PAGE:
Tables and charts
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Frequency tables represent large amounts of data in a more efficient way. The mean of grouped data = (frequency × class midpoint)/total frequency. This example tables test scores.
In a frequency diagram, frequencies are plotted against the midpoints of each group and connected by straight lines. Cumulative frequency diagrams plot a running total frequency against the upper bounds of classes.
Bar charts represent the frequency of grouped data by the height of bars, with gaps between the groups. Use a key when comparing 2 sets of data on the same bar chart.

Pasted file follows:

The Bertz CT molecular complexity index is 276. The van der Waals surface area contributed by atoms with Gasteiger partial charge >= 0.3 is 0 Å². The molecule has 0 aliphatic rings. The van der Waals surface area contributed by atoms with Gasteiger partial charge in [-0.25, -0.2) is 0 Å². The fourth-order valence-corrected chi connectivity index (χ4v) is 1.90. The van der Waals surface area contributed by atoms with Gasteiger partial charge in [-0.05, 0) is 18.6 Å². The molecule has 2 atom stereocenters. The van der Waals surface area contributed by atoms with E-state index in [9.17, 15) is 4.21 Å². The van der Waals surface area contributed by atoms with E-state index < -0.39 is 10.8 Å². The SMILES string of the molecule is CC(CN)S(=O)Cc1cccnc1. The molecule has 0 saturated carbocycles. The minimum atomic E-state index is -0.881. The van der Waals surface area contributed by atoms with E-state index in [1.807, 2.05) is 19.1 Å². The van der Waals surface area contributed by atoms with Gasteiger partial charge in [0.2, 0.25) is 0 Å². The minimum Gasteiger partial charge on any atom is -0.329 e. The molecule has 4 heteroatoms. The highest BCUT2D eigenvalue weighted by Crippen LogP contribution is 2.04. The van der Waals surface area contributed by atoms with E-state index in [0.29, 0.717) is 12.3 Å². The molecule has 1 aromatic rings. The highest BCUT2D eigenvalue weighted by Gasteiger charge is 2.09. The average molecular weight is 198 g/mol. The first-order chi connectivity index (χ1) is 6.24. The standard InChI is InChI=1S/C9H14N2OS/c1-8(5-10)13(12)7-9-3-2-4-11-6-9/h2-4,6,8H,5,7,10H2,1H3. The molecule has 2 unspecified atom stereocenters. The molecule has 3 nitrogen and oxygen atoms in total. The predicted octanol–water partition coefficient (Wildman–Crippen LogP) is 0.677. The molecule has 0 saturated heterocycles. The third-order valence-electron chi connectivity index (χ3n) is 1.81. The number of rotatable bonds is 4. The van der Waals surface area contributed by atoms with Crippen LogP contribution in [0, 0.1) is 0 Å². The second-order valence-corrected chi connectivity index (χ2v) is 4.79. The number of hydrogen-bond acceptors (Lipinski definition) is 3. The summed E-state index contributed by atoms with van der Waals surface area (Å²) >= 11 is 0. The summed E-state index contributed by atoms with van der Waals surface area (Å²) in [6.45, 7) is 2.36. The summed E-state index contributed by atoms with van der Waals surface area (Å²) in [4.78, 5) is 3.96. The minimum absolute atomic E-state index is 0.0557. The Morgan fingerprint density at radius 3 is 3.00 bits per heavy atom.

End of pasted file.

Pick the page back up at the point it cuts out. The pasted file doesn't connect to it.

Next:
Pie charts are useful to visually represent and compare the sizes of sets of data; calculate the angles of each segment using the equation below. A protractor and compass are needed to draw pie charts.
Vertical line charts represent ungrouped, discrete data with vertical lines that don’t touch each other.
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